During the first few minutes of Goodbye Solo, I was slightly annoyed there weren't subtitles to translate the lead characters' dialogue - African immigrant Solo's animated ramblings and disgruntled Southerner William's gravelly mumbles.

During the first few minutes of Goodbye Solo, I was slightly annoyed there weren't subtitles to translate the lead characters' dialogue - African immigrant Solo's animated ramblings and disgruntled Southerner William's gravelly mumbles.

As it turns out, that was sort of the point. This is a movie about two people who don't understand each other at all.

Solo (Souleymane Sy Savane) is a Senegalese taxi driver who picks up William (Red West), a grizzled old man who looks like he's seen his share of booze and cigarettes. William's headed to the movies, but he offers Solo $1,000 to return in a few weeks and drive him to Blowing Rock, a tourist destination in the Carolina Smokies.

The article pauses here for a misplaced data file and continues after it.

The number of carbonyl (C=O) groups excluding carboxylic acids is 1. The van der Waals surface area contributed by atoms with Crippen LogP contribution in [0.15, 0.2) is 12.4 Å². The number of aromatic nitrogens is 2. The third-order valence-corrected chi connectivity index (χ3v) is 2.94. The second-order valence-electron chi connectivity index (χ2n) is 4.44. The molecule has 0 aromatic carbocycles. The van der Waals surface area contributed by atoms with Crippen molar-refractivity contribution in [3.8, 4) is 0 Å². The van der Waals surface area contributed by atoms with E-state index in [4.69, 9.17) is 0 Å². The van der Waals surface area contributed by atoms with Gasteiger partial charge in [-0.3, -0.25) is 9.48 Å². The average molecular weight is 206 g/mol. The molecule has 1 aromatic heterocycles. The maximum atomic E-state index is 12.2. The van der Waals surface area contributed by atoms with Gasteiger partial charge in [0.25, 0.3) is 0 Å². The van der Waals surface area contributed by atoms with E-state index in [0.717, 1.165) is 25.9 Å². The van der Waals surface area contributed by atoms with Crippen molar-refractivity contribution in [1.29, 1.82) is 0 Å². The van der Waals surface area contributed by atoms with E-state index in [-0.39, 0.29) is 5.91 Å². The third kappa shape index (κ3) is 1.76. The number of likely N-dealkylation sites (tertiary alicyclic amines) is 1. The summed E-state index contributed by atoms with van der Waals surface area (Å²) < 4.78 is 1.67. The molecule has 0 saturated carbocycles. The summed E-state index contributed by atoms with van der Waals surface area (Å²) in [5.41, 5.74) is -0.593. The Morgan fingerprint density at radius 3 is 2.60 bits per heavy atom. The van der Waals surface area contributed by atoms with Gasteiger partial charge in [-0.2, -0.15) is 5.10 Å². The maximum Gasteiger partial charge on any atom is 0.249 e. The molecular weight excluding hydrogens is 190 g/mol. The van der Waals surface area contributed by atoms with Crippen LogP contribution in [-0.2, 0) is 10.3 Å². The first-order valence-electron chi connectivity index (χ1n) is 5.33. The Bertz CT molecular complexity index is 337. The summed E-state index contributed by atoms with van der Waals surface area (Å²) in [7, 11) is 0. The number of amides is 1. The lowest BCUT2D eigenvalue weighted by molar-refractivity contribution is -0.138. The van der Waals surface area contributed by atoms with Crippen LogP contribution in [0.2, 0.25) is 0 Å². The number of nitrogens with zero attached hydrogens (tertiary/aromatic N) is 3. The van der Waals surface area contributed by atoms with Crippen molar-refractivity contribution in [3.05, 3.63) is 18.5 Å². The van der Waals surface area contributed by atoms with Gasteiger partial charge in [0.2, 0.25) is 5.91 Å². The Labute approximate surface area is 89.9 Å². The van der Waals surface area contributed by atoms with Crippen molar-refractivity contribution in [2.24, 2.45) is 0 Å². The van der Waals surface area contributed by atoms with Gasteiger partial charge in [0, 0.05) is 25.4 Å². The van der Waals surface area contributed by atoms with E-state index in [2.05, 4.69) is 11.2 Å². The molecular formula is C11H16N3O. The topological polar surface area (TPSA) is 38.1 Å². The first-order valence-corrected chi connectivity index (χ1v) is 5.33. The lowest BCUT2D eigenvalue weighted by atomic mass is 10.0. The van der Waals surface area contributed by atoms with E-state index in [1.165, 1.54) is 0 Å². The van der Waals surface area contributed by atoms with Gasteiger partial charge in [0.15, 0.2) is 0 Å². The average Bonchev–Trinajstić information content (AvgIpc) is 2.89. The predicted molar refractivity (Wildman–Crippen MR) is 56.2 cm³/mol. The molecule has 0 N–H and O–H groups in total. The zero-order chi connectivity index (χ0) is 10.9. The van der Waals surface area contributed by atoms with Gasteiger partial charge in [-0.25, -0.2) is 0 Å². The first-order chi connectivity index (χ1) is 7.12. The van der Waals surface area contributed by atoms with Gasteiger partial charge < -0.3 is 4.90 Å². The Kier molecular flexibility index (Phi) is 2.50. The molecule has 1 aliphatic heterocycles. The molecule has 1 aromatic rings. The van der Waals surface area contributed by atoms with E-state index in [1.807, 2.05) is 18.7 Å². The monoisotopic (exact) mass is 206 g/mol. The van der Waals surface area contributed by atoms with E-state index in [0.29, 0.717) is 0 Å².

After he susses out that William intends to kill himself by jumping from the peak, Solo quickly forces himself into the man's life to try to get him to change his mind.

Solo's unflappably cheerful, though we soon see there isn't much in his own life to be happy about. His pregnant wife, Quiera (Carmen Leyva), throws him out of the house, he's stuck in a menial, dead-end job and his stepdaughter, Alex (Diana Franco Galindo), shows only slight interest in him.

It'd be easy to say William and Solo develop an improbable friendship, but what they become is more complicated than friends. Reluctant roommates? Unwilling partners in crime? It's hard to be sure, even when you reach the film's flawless final scenes, shot at the gorgeous Blowing Rock.